9 Songs, 41 Minutes

EDITORS’ NOTES

With Atlantic Crossing, Rod Stewart began his repositioning from a bluesy rock singer to a mainstream R&B-influenced pop singer. 1976’s A Night On the Town continues this streak with even greater success. Stewart’s own songwriting comes on strong with one of his biggest hits, “Tonight’s the Night (Gonna Be Alright)” leading the charge, as it brilliantly balances his new playboy status and pop sense with his hearty soulful croak without losing his identity in the process. Much of this can be attributed to his solid backing group, which includes notable guitarists Steve Cropper, Joe Walsh and David Lindley, while R&B All-Stars Al Jackson and Roger Hawkins man the drums. The heart-wrenching story-song “The Killing Of Georgie (Pt. I and II)” that recounts the murder of a gay friend maintains Stewart’s artistic integrity and intentions, while “Fool for You” trends towards the lightweight and fun. As always, Stewart shines as an interpretive singer, casting new gravity and pathos to Cat Stevens’ “The First Cut Is the Deepest,” updating Manfred Mann’s hit “Pretty Flamingo” and adding a modern, Rolling Stones’ honky-tonk context to Hank Thompson’s 1952 country hit “The Wild Side of Life.”

EDITORS’ NOTES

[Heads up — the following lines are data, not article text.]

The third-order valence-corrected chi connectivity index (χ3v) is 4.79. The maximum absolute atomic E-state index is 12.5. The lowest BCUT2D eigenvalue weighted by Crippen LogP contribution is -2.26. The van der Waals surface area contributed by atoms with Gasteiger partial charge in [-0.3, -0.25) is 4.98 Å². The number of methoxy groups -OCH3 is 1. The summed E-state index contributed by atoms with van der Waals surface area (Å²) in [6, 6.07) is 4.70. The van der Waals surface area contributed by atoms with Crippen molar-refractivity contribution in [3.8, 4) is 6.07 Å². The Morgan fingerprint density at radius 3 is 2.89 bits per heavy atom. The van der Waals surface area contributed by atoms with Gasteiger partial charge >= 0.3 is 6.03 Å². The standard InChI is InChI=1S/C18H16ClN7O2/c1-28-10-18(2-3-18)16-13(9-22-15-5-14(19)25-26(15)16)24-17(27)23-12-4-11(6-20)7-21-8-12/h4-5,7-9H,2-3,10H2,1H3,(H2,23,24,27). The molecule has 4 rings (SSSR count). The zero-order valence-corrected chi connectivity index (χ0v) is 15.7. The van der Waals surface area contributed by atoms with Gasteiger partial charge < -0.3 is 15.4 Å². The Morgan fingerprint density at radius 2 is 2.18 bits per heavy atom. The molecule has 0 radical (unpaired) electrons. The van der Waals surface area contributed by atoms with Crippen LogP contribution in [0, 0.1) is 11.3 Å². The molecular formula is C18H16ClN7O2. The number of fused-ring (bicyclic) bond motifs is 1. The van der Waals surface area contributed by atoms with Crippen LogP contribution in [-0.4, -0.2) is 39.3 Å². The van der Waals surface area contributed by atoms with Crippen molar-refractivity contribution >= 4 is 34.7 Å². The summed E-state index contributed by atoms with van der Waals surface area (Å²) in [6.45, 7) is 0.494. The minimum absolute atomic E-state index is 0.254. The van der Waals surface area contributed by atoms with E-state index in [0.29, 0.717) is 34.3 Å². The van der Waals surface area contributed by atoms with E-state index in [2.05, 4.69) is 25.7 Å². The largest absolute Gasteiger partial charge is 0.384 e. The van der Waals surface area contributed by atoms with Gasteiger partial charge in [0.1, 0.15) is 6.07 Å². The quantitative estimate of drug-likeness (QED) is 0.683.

With Atlantic Crossing, Rod Stewart began his repositioning from a bluesy rock singer to a mainstream R&B-influenced pop singer. 1976’s A Night On the Town continues this streak with even greater success. Stewart’s own songwriting comes on strong with one of his biggest hits, “Tonight’s the Night (Gonna Be Alright)” leading the charge, as it brilliantly balances his new playboy status and pop sense with his hearty soulful croak without losing his identity in the process. Much of this can be attributed to his solid backing group, which includes notable guitarists Steve Cropper, Joe Walsh and David Lindley, while R&B All-Stars Al Jackson and Roger Hawkins man the drums. The heart-wrenching story-song “The Killing Of Georgie (Pt. I and II)” that recounts the murder of a gay friend maintains Stewart’s artistic integrity and intentions, while “Fool for You” trends towards the lightweight and fun. As always, Stewart shines as an interpretive singer, casting new gravity and pathos to Cat Stevens’ “The First Cut Is the Deepest,” updating Manfred Mann’s hit “Pretty Flamingo” and adding a modern, Rolling Stones’ honky-tonk context to Hank Thompson’s 1952 country hit “The Wild Side of Life.”

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